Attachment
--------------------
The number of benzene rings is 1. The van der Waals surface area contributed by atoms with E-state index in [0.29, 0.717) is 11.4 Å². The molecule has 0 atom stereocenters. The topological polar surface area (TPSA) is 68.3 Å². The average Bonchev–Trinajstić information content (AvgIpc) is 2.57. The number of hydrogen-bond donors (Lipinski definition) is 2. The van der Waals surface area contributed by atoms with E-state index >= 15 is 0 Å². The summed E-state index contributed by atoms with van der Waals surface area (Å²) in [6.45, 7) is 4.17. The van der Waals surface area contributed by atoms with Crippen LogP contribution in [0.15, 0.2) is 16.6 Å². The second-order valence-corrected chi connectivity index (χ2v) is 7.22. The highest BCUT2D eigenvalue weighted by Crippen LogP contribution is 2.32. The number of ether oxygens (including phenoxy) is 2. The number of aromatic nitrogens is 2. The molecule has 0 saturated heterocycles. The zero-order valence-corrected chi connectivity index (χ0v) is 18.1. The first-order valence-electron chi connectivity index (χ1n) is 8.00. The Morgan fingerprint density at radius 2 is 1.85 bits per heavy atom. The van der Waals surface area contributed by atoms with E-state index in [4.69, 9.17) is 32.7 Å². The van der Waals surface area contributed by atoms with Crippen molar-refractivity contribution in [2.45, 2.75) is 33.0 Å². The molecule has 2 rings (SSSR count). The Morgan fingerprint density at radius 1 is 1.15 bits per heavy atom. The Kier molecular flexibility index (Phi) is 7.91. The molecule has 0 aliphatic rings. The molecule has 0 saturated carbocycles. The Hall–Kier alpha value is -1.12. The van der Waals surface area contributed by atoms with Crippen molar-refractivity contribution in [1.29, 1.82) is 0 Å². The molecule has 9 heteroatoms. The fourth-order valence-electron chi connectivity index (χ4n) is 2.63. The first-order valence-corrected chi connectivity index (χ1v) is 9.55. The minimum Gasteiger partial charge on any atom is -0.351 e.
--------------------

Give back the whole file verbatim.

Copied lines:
The number of benzene rings is 1. The van der Waals surface area contributed by atoms with E-state index in [0.29, 0.717) is 11.4 Å². The molecule has 0 atom stereocenters. The topological polar surface area (TPSA) is 68.3 Å². The average Bonchev–Trinajstić information content (AvgIpc) is 2.57. The number of hydrogen-bond donors (Lipinski definition) is 2. The van der Waals surface area contributed by atoms with E-state index >= 15 is 0 Å². The summed E-state index contributed by atoms with van der Waals surface area (Å²) in [6.45, 7) is 4.17. The van der Waals surface area contributed by atoms with Crippen LogP contribution in [0.15, 0.2) is 16.6 Å². The second-order valence-corrected chi connectivity index (χ2v) is 7.22. The highest BCUT2D eigenvalue weighted by Crippen LogP contribution is 2.32. The number of ether oxygens (including phenoxy) is 2. The number of aromatic nitrogens is 2. The molecule has 0 saturated heterocycles. The zero-order valence-corrected chi connectivity index (χ0v) is 18.1. The first-order valence-electron chi connectivity index (χ1n) is 8.00. The Morgan fingerprint density at radius 2 is 1.85 bits per heavy atom. The van der Waals surface area contributed by atoms with E-state index in [4.69, 9.17) is 32.7 Å². The van der Waals surface area contributed by atoms with Crippen molar-refractivity contribution in [2.45, 2.75) is 33.0 Å². The molecule has 2 rings (SSSR count). The Morgan fingerprint density at radius 1 is 1.15 bits per heavy atom. The Kier molecular flexibility index (Phi) is 7.91. The molecule has 0 aliphatic rings. The molecule has 0 saturated carbocycles. The Hall–Kier alpha value is -1.12. The van der Waals surface area contributed by atoms with Crippen molar-refractivity contribution in [1.29, 1.82) is 0 Å². The molecule has 9 heteroatoms. The fourth-order valence-electron chi connectivity index (χ4n) is 2.63. The first-order valence-corrected chi connectivity index (χ1v) is 9.55. The minimum Gasteiger partial charge on any atom is -0.351 e.